Sending Email to Canada? Think First. Canada’s Anti-Spam Law Requires Prior Consent in Many Cases

Canada’s Anti-Spam Legislation (“CASL”), which became effective on July 1, 2014, requires nonprofit organizations (and others) to obtain consent from recipients in Canada before sending them certain electronic marketing and fundraising messages, and it imposes strict requirements for the content of such messages.

CASL applies only to a Commercial Electronic Message (“CEM”).  A CEM is broadly defined in the law as an electronic message (including email, text, or voice messages) that encourages the recipient to participate in a commercial activity, regardless of whether there is an expectation of profit.  A message is a CEM if one of its purposes is to promote or otherwise offer a product, good, service, business or gaming opportunity.   Therefore, even if one purpose is to seek a donation, the message is still a CEM if it includes any of these commercial elements.

Therefore, if your organization is sending email that only asks for a donation and does not include any other promotions, then consent is not required and CASL does not apply at all.  However, if the request for a donation also includes other commercial promotions (ie. “Please visit our Christmas gifts catalogue by following the link below”), then consent is required.

CASL prohibits anyone from sending a CEM without express or implied consent.  Implied consent is assumed if there is an “existing business relationship.”  Generally, there is an existing business relationship if in the last two years the recipient purchased goods or services from the sender.  Implicit consent from a non-business relationship may be inferred from a prior donation to, or volunteer work performed for, a registered Canadian charity, or membership in a club, association or voluntary organization. Even if you have implied consent, you will eventually have to obtain express consent.  For contacts made before July 1, 2014 implied consent expires on July 1, 2017.  For contacts made after July 1, 2014, implied consent expires two years after initial contact.

The truly burdensome aspect of the new law is that consent may not be requested by email.  Instead, requests for express consent should be made by paper or orally, or by checking a box on webpage visited by the party giving consent.  The burden is on the sender of CEMs to demonstrate consent, and records should be kept accordingly.  To obtain express consent under CASL the recipient must actively opt-in (no pre-checked boxes).  The request for express consent must contain information on the purpose for consent, identify the sender (name, address/phone number or email) and notify the recipient that consent can be withdrawn.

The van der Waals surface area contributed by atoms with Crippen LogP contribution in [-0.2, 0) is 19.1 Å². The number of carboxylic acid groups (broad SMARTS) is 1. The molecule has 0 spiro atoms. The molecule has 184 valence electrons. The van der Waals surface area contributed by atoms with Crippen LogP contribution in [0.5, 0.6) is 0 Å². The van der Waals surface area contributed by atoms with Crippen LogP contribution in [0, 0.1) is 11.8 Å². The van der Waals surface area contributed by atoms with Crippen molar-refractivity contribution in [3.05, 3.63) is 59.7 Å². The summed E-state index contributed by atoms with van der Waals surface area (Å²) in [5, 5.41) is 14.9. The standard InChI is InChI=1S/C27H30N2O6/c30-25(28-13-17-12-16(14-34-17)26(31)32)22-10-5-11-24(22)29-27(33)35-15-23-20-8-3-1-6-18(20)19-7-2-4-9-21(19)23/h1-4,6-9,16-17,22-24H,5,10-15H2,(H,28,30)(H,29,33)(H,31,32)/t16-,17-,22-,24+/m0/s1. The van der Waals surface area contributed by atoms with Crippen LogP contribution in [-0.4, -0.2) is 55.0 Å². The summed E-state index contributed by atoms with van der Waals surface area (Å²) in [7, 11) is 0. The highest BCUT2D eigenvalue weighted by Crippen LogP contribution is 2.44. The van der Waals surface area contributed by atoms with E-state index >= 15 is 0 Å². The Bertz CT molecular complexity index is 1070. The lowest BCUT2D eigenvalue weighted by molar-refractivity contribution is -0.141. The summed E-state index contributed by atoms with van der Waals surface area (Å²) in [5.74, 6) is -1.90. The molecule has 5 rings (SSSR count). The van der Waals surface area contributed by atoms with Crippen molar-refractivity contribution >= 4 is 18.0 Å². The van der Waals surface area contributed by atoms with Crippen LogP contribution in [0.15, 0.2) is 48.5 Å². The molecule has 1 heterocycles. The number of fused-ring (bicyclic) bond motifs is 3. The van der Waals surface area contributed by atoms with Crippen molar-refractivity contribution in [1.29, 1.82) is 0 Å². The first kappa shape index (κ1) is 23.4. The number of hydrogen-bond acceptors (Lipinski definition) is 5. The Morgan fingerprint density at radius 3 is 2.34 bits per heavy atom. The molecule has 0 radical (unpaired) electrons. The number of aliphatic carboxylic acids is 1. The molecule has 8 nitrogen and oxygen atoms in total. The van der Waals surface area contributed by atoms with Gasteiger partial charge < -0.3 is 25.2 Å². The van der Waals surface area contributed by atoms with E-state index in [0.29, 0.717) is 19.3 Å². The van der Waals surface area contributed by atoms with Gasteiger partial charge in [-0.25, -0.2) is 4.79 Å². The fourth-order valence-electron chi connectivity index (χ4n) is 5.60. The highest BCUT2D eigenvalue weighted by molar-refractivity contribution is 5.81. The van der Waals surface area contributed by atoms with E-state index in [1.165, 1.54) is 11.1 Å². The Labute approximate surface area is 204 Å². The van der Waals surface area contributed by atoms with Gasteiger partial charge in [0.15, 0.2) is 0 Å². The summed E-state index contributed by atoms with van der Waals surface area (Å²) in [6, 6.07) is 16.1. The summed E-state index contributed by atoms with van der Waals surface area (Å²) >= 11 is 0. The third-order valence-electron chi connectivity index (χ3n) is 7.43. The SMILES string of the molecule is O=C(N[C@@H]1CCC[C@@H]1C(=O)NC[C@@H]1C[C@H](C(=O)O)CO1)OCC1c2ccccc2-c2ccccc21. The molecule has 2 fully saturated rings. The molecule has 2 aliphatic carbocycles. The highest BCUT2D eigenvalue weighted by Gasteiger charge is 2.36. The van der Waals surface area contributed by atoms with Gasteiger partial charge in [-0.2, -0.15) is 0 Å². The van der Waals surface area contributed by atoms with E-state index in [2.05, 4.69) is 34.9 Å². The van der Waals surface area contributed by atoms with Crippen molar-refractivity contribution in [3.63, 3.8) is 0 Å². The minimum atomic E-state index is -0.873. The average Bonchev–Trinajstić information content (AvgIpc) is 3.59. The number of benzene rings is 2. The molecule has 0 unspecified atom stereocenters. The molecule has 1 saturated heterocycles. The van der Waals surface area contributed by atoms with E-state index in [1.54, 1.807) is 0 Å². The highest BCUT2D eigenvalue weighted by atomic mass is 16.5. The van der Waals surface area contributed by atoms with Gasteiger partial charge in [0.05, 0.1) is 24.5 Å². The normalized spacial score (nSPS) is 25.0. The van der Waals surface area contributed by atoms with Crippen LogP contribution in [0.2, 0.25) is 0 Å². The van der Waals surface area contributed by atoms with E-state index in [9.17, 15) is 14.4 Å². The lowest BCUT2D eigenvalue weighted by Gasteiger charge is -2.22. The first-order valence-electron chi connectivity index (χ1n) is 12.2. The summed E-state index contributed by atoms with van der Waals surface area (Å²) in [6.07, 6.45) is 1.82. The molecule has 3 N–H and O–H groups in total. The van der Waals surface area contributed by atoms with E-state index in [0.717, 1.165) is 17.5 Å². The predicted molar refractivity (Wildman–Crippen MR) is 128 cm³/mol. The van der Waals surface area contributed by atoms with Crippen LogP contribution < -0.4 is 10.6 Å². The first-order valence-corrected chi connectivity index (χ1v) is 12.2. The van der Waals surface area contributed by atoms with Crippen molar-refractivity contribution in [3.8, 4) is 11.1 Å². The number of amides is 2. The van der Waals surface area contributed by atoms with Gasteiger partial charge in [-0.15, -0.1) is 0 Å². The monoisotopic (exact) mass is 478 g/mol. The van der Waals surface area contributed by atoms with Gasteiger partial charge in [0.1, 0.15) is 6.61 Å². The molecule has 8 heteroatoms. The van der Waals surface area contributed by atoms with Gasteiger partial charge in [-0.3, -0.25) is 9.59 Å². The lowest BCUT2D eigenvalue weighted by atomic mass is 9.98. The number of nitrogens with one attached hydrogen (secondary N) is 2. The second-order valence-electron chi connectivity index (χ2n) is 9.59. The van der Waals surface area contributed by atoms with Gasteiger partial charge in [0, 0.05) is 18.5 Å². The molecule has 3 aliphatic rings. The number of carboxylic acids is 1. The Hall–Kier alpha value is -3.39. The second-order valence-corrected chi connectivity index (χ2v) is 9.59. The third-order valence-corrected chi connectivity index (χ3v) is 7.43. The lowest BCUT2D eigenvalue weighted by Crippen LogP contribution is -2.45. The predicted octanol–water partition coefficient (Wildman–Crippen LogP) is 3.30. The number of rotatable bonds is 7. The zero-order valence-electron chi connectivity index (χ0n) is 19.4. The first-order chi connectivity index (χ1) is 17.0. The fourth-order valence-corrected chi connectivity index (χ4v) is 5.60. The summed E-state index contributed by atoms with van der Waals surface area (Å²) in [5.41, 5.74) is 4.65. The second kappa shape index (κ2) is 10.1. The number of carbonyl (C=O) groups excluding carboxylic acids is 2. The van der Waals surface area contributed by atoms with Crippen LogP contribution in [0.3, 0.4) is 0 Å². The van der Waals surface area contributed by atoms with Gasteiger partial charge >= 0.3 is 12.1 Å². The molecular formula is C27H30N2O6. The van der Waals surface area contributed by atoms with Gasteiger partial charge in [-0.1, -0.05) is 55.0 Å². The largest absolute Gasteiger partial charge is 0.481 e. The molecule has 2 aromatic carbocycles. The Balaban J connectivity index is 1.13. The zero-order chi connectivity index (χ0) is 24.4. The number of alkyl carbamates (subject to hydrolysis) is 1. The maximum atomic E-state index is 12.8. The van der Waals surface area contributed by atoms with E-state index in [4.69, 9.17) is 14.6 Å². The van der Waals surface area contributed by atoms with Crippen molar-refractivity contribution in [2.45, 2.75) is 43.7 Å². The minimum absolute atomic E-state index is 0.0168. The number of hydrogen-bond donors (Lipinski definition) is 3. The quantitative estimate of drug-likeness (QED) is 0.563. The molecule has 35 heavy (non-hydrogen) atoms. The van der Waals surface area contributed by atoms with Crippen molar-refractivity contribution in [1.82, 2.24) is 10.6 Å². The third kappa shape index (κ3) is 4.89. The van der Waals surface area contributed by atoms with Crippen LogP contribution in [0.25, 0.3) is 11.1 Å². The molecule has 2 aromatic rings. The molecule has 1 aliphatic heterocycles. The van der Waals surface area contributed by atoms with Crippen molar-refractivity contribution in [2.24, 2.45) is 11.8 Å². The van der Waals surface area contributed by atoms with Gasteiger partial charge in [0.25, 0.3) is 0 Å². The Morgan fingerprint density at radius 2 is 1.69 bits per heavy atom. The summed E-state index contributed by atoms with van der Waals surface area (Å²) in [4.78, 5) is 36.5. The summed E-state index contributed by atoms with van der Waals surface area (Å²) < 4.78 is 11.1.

CASL also regulates the content of CEMs.  Each CEM sent to recipients must contain the following information: the identity of the sender; contact information of the sender (mailing address and telephone number, email address,

or web address); and an unsubscribe mechanism that is valid for a minimum of 60 days after the message is sent.  If an organization receives an unsubscribe request, it must act on the request within 10 business days.

Organizations are also responsible for ensuring that any third party sending electronic messages on the organization’s behalf are complying with CASL. Contracts between the organization and the third party should include the requirement that the third party be compliant with CASL.

American charities are at a distinct disadvantage in complying with the law because a major exception that is carved out for Canadian charities does not apply to American charities.  Specifically, the regulations do not apply to CEMs that are sent by or on behalf of a Canadian Registered Charity and whose primary purpose is to raise funds for that charity.  However, in order to be a Registered Charity, the charity must actually reside in Canada.  No equivalent exception has yet been granted to charities in the United States which are officially recognized by the IRS or the states.

CASL contains other exceptions, including those relating to family and personal relationships, intra-organization messages, and referrals.  However, confusion and controversy around whether an exception applies can be avoided by obtaining and documenting express consent.

CASL includes significant penalties for non-compliance (up to $10 million per violation for an organization and up to $1 million for an individual). Directors and officers of a corporation can be liable, if they directed, authorized, assented to, acquiesced in, or participated in the commission of the violation.

For more information on CASL, its application and its requirements, please refer to the Government of Canada’s website regarding Canada’s Anti-Spam Legislation at http://fightspam.gc.ca.

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